Simplified molecular-input line-entry system
The simplified molecular-input line-entry system is a specification in the form of a line notation for describing the structure of chemical species using short ASCII strings. SMILES strings can be imported by most molecule editors for conversion back into two-dimensional drawings or three-dimensional models of the molecules; the original SMILES specification was initiated in the 1980s. It has since been extended. In 2007, an open standard called. Other linear notations include the Wiswesser line notation, ROSDAL, SYBYL Line Notation; the original SMILES specification was initiated by David Weininger at the USEPA Mid-Continent Ecology Division Laboratory in Duluth in the 1980s. Acknowledged for their parts in the early development were "Gilman Veith and Rose Russo and Albert Leo and Corwin Hansch for supporting the work, Arthur Weininger and Jeremy Scofield for assistance in programming the system." The Environmental Protection Agency funded the initial project to develop SMILES. It has since been modified and extended by others, most notably by Daylight Chemical Information Systems.
In 2007, an open standard called "OpenSMILES" was developed by the Blue Obelisk open-source chemistry community. Other'linear' notations include the Wiswesser Line Notation, ROSDAL and SLN. In July 2006, the IUPAC introduced the InChI as a standard for formula representation. SMILES is considered to have the advantage of being more human-readable than InChI; the term SMILES refers to a line notation for encoding molecular structures and specific instances should be called SMILES strings. However, the term SMILES is commonly used to refer to both a single SMILES string and a number of SMILES strings; the terms "canonical" and "isomeric" can lead to some confusion when applied to SMILES. The terms are not mutually exclusive. A number of valid SMILES strings can be written for a molecule. For example, CCO, OCC and CC all specify the structure of ethanol. Algorithms have been developed to generate the same SMILES string for a given molecule; this SMILES is unique for each structure, although dependent on the canonicalization algorithm used to generate it, is termed the canonical SMILES.
These algorithms first convert the SMILES to an internal representation of the molecular structure. Various algorithms for generating canonical SMILES have been developed and include those by Daylight Chemical Information Systems, OpenEye Scientific Software, MEDIT, Chemical Computing Group, MolSoft LLC, the Chemistry Development Kit. A common application of canonical SMILES is indexing and ensuring uniqueness of molecules in a database; the original paper that described the CANGEN algorithm claimed to generate unique SMILES strings for graphs representing molecules, but the algorithm fails for a number of simple cases and cannot be considered a correct method for representing a graph canonically. There is no systematic comparison across commercial software to test if such flaws exist in those packages. SMILES notation allows the specification of configuration at tetrahedral centers, double bond geometry; these are structural features that cannot be specified by connectivity alone and SMILES which encode this information are termed isomeric SMILES.
A notable feature of these rules is. The term isomeric SMILES is applied to SMILES in which isotopes are specified. In terms of a graph-based computational procedure, SMILES is a string obtained by printing the symbol nodes encountered in a depth-first tree traversal of a chemical graph; the chemical graph is first trimmed to remove hydrogen atoms and cycles are broken to turn it into a spanning tree. Where cycles have been broken, numeric suffix labels are included to indicate the connected nodes. Parentheses are used to indicate points of branching on the tree; the resultant SMILES form depends on the choices: of the bonds chosen to break cycles, of the starting atom used for the depth-first traversal, of the order in which branches are listed when encountered. Atoms are represented by the standard abbreviation of the chemical elements, in square brackets, such as for gold. Brackets may be omitted in the common case of atoms which: are in the "organic subset" of B, C, N, O, P, S, F, Cl, Br, or I, have no formal charge, have the number of hydrogens attached implied by the SMILES valence model, are the normal isotopes, are not chiral centers.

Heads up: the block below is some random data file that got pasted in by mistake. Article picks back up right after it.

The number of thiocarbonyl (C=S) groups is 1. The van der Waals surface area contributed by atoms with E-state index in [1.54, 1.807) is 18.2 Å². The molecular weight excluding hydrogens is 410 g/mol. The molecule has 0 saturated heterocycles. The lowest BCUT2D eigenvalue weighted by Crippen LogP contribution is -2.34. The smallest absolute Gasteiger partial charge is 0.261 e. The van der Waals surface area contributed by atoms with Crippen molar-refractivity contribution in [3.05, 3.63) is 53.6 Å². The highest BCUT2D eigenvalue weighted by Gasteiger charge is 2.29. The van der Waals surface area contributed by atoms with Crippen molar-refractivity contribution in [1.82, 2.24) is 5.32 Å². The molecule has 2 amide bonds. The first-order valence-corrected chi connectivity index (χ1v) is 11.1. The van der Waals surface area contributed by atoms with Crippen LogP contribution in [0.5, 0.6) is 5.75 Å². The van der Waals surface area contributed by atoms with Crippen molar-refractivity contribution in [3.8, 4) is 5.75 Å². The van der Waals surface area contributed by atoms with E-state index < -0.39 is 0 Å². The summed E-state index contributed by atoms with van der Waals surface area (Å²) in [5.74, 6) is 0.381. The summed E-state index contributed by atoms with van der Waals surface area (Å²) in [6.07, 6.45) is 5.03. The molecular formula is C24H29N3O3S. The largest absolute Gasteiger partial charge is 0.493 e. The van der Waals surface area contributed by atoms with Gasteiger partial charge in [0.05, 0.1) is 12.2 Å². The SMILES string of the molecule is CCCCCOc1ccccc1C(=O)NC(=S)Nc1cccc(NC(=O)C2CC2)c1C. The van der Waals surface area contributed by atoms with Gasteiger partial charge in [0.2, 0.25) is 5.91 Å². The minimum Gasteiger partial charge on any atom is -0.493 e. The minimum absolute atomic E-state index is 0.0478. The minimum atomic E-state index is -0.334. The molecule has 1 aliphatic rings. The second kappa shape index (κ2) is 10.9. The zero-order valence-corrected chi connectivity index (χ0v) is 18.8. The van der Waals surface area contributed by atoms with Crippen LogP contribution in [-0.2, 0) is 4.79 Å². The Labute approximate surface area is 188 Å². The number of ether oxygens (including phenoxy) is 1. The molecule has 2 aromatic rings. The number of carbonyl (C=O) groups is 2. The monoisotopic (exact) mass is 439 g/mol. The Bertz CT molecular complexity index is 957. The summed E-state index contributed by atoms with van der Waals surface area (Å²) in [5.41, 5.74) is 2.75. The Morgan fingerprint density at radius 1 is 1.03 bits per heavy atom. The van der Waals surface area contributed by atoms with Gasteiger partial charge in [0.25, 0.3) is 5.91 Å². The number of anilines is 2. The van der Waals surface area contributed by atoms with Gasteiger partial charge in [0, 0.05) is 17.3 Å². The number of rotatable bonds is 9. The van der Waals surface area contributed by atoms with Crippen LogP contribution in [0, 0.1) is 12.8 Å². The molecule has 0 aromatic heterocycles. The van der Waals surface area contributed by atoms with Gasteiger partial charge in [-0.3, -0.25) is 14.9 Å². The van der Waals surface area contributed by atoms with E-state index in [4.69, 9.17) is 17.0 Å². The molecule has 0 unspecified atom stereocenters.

All other elements must be enclosed in brackets, have charges and hydrogens shown explicitly. For instance, the SMILES for water may be written as either O or. Hydrogen may be written as a separate atom; when brackets are used, the symbol H is added if the atom in brackets is bonded to one or more hydrogen, followed by the number of hydrogen atoms if greater than 1 by the sign + for a positive charge or by - for a negative charge. For example, for ammonium. If there is more than one charge, it is written as digit.
Nandrolone known as 19-nortestosterone, is an androgen and anabolic steroid, used in the form of esters such as nandrolone decanoate and nandrolone phenylpropionate. Nandrolone esters are used in the treatment of anemias, osteoporosis, breast cancer, for other indications, they must be given by injection into muscle. Side effects of nandrolone esters include symptoms of masculinization like acne, increased hair growth, voice changes, increased sexual desire, they are synthetic androgens and anabolic steroids and hence are agonists of the androgen receptor, the biological target of androgens like testosterone and dihydrotestosterone. Nandrolone esters have strong anabolic effects and weak androgenic effects, which give them a mild side effect profile and make them suitable for use in women and children, they are long-lasting prodrugs of nandrolone in the body. Nandrolone esters were first introduced for medical use in the late 1950s, they are among the most used AAS worldwide. In addition to their medical use, nandrolone esters are used to improve physique and performance, are said to be the most used AAS for such purposes.